Jim — Dec 13, 06 2672

I'm wondering what performance penalties, if any, would your app incur for using one or the other as opposed to objective-c?

With a game move search algorithm I did recently, I found that my Obj-C was 30x-40x faster than my Ruby version. YMMV, of course, depending on the nature of the code. For that particular computationally intensive situation, Obj-C was necessary.

For many ordinary apps, I have found Ruby to be plenty fast. Python, in my informal tests, is a bit faster than Ruby -- anywhere from 10% to 40%.

Ruby, however, is simply a joy to use. I'd use it all the time if I could. Once YARV (the on-the-fly compiler in development) is added to the Ruby distribution, Ruby should double, or more, in speed.

Scott — Dec 13, 06 2674


I suspect that what Apple have come up with is an extended framework based on the NSApplescript class. This existing class allows you to load, compile and execute Applescript from within a Cocoa application. However, it's not much fun to use if you want to do anything relatively granular (like get the name of the current iTunes track).

By using a proxy object (as you suggest) with some kind of KVC error checking based on the calling dictionary, I guess you get close to what they're s'pposedly offering.

The fun will start here tho' when working with those, uh, slightly more obtuse Applescriptable applications. There are plenty of Applescript dictionaries out there that baffle even experienced script coders. How that'll all work when you're one level removed behind a toll-free bridge could be entertaining...

mmalc — Dec 13, 06 2675

Laurent Sansonetti gave an overview of some of the new features at RubyConf 2006, reported here[/url/.

Chuck — Dec 13, 06 2677

My suspicion is that the Scripting Bridge isn't a way of hiding AppleScript, but a direct bridge between Objective-C and the Open Scripting Architecture. If I'm right, this makes Objective-C basically a peer to AppleScript rather than a client.

Steven Canfield — Dec 13, 06 2679

The Scripting Bridge analyzes the Applescript dictionary for an app and then generates a header file telling you what the appropriate calls are, since they are app specific. It also sends raw AppleEvents, not compiled AppleScript or interpreted AppleScript. Also, a little bird told me the performance is pretty sweet.

Dale — Dec 13, 06 2680

The Scripting Bridge analyzes the Applescript dictionary for an app and then generates a header file telling you what the appropriate calls are

That's good news. So we don't have to manually do this process ourselves. I was worried we'd have to read the app's dictionary, write an AppleScript to test it (every app's dictionary is different), and then transpose that to the equivalent Cocoa code. Very cool.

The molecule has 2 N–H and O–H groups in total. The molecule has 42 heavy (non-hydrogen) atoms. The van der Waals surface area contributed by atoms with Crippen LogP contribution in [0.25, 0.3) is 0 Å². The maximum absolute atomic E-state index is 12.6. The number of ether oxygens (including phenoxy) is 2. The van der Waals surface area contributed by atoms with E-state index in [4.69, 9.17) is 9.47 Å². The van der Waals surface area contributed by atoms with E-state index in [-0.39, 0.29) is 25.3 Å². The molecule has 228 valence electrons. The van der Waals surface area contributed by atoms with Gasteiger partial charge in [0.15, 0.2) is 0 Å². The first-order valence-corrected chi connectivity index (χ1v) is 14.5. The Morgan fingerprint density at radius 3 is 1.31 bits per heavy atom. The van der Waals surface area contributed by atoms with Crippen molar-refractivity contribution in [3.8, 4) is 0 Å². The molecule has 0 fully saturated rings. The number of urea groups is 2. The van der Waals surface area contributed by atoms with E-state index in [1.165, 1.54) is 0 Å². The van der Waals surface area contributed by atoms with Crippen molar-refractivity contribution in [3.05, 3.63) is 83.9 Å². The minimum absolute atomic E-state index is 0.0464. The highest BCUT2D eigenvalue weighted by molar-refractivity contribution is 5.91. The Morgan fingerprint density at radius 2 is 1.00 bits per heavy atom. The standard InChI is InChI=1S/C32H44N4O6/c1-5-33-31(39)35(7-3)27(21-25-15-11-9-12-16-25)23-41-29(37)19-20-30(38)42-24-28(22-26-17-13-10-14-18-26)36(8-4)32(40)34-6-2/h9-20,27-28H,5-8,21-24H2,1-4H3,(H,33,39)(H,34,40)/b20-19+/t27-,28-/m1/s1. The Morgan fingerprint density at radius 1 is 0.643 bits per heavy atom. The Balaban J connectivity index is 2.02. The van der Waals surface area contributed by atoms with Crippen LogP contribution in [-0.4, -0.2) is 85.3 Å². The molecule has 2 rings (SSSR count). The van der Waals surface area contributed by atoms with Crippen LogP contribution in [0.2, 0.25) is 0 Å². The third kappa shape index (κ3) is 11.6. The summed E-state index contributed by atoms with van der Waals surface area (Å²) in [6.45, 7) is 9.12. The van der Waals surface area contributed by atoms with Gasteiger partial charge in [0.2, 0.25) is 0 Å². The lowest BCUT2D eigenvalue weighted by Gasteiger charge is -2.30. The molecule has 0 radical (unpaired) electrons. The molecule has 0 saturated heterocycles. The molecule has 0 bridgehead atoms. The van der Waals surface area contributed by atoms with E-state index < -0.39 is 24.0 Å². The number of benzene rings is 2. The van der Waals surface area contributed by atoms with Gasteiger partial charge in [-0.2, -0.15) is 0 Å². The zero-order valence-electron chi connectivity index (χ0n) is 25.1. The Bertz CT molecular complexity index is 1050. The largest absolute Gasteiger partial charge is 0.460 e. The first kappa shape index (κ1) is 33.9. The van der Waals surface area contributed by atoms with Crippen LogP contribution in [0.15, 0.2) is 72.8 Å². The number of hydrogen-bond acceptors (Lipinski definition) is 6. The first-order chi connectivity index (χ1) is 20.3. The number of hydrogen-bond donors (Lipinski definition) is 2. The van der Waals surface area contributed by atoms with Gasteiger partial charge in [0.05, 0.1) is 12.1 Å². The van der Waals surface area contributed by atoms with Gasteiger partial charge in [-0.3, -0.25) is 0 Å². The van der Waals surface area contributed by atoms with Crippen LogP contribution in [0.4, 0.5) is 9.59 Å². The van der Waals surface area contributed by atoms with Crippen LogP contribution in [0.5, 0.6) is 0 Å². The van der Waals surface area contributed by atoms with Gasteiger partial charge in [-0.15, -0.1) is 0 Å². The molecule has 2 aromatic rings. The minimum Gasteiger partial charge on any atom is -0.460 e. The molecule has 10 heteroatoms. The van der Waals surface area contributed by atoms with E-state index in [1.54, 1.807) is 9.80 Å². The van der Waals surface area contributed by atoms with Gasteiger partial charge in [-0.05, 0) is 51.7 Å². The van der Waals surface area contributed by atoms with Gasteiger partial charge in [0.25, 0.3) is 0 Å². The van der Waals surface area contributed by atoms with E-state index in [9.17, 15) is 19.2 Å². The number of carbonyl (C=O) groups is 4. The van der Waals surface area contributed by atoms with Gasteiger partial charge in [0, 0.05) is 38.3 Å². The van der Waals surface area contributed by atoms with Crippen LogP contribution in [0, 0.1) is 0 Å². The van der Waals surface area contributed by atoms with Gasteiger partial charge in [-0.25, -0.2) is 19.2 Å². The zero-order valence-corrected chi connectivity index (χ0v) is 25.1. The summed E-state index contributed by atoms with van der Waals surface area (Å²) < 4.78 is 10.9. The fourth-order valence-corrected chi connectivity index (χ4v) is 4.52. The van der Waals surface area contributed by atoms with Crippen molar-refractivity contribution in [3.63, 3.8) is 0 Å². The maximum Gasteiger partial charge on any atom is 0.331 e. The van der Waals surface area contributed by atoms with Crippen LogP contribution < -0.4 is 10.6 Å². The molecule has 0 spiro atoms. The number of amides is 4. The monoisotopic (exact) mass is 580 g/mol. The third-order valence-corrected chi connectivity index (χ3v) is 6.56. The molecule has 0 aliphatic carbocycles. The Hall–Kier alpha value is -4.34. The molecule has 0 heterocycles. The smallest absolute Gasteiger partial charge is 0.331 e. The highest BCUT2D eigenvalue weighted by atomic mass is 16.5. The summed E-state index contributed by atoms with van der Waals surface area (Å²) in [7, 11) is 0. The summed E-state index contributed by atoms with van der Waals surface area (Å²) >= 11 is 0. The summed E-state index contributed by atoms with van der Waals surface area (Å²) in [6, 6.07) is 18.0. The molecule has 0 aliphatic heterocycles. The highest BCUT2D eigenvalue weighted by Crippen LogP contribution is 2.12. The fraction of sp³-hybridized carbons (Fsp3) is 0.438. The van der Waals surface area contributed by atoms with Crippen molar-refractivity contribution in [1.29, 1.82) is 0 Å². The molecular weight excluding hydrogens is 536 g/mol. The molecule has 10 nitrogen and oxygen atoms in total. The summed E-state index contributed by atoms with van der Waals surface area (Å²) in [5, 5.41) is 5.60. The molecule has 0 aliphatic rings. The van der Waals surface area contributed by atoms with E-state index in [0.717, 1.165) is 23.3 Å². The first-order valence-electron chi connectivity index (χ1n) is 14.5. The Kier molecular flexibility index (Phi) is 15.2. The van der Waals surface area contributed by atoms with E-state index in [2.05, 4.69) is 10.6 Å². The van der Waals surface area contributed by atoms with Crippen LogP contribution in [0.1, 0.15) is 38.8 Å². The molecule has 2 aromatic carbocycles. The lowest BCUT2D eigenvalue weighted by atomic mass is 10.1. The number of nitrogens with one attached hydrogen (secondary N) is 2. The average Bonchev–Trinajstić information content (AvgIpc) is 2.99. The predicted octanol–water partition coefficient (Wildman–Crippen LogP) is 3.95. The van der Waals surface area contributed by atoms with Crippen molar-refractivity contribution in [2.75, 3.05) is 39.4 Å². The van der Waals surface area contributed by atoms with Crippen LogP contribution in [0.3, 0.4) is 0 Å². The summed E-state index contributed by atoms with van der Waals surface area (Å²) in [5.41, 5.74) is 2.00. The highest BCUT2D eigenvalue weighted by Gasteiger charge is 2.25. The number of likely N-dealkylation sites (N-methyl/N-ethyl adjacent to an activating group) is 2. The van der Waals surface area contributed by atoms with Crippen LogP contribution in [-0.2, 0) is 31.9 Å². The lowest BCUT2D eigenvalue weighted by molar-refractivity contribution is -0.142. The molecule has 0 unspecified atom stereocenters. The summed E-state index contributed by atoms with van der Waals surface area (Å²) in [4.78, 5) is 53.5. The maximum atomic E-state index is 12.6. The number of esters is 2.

Rob — Dec 13, 06 2681

NICE !!!

Chris Ryland — Dec 13, 06 2683

We're not supposed to talk about the scripting bridge details until Leopard is publicly available, but, yes, it's not just a simple hack. It's a "deep, indulgent" scheme.

And, even better, the scuttlebutt (not heard from Apple, so I'm not breaking NDA ;-) is that the Python (and maybe Ruby?) bridge will use Objective-C object management (GC, etc.), so the integration will be great there as well.

Chuck — Dec 13, 06 2684

The Python and Ruby bridges mentioned are surely PyObjC and RubyCocoa, respectively.

Ryan Brown — Dec 14, 06 2707

As far as the Python/Ruby bridge support, they are just endorsing them and improving them. I would be very surprised if any work has been done to integrate the Obj-C GC, as in both cases the Python/Ruby GC is already handling retain counts/autorelease pools/etc for you (the result is you rarely have to worry about mem. management). There is a developer (Laurent Sansonetti, as mentioned in a previous comment) at Apple who has very actively working on RubyCocoa as of late. He has a branch in SVN (apple-unstable) if you want to check it out; the last commit was 2 hours ago :).

Chuck — Dec 14, 06 2708

As of the new release a couple of days ago, RubyCocoa seems to have solved all the issues I had with it (NSView spamming stderr and reference-passing methods not working at all, mainly). Ruby is such a lovely language, it'll be nice to be able to write full-fledged apps with it. It'll be even nicer when YARV comes of age and you can write closed-source apps in it!

Chris Ryland — Dec 17, 06 2737

What I heard is that the PyObjC bridge will in fact use Objective-C object management, which *is* a big deal.

Free papers — Dec 29, 09 7051

Thanks for great materials.